Can you describe the role of layered silicates in more detail?
Zöllmer: Many studies try to incorporate these photocatalysts – without layered silicates – into coating systems and other surface coatings to degrade bacteria/viruses or other contaminants or toxins.
If a photocatalysis is to take place, meaning sunlight hits a titanium dioxide particle, degradation occurs when so-called radicals are initiated. Radicals are formed in the presence of water or moisture. Technically speaking, photocatalysis doesn’t take place without the presence of moisture. Applied to the pandemic, this mechanism factors in when it comes to aerosols as the viruses are transported via the moisture in the air we breathe.
The benefit of layered silicates like the phyllosilicates found in cat litter or clay pebbles as a substrate for potting soil, is that they absorb water or moisture. In the case of our polyurethane coating, they bring viruses/bacteria more effectively into contact with the titanium dioxide and accelerate the photocatalytic degradation rate.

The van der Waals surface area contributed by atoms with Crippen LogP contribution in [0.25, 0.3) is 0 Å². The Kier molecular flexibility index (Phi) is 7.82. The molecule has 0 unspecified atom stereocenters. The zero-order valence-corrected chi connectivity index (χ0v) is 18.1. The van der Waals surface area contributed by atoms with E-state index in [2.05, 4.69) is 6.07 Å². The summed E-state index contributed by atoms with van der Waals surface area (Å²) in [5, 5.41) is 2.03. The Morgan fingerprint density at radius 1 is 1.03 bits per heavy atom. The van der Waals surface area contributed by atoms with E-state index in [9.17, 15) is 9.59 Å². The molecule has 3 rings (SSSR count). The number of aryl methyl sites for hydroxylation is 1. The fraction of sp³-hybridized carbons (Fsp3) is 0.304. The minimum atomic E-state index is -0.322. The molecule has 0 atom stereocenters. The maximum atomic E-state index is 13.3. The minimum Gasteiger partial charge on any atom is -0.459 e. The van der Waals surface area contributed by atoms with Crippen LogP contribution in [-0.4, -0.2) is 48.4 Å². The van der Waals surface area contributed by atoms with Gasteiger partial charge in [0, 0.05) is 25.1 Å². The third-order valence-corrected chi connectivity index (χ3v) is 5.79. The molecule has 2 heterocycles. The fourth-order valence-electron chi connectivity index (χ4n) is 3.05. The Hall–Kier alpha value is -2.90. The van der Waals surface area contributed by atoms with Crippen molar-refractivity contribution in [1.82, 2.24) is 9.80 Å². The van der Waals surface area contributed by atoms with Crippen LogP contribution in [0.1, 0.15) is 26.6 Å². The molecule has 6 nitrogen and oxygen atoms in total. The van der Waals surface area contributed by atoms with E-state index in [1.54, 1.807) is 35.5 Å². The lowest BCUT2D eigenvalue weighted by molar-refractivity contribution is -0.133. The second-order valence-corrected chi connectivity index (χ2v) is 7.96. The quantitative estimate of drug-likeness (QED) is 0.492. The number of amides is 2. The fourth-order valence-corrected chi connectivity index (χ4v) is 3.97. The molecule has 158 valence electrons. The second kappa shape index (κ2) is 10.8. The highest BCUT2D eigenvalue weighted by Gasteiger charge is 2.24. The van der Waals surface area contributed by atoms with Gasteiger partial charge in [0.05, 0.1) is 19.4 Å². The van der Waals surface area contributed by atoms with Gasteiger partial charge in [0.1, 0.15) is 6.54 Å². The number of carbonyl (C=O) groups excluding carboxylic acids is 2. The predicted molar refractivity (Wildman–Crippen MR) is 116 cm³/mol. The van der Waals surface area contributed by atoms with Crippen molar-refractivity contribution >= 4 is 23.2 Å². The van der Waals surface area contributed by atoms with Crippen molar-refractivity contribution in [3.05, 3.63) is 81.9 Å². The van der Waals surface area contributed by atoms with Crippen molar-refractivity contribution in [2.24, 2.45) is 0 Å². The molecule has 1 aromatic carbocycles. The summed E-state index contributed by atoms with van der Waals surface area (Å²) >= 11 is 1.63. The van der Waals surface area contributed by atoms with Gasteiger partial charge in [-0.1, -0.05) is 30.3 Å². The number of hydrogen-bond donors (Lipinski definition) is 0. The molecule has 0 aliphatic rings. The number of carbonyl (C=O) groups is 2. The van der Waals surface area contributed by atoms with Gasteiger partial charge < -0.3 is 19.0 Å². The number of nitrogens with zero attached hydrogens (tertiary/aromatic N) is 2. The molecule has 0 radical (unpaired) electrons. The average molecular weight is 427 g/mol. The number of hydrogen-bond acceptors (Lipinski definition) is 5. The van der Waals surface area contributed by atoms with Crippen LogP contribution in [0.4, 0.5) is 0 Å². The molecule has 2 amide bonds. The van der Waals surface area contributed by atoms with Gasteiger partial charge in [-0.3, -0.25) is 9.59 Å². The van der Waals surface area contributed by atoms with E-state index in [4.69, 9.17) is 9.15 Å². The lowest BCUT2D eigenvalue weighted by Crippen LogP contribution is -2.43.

Schreiner: Here’s the caveat: The photocatalyst decomposes organic matter. A common binder, meaning the film forming component of the coating, is an organic polymer. It obviously has a different chemical structure than a bacterium, but both are essentially organic matter.
In contrast, phyllosilicates are inorganic materials. To recap: The phyllosilicates enable our material to come into more effective contact with the bacteria/viruses slated for decomposition, while simultaneously protecting the coating from degradation.
If you didn't have these – I like to call them protective layered silicates -, the coating would be degraded with the same probability as the viruses/bacteria. Consequently, certain protective effects of the coating would fall away. Our combination approach has succeeded in maintaining an equilibrium between catalytic activity sustainment and simultaneous organic matrix protection.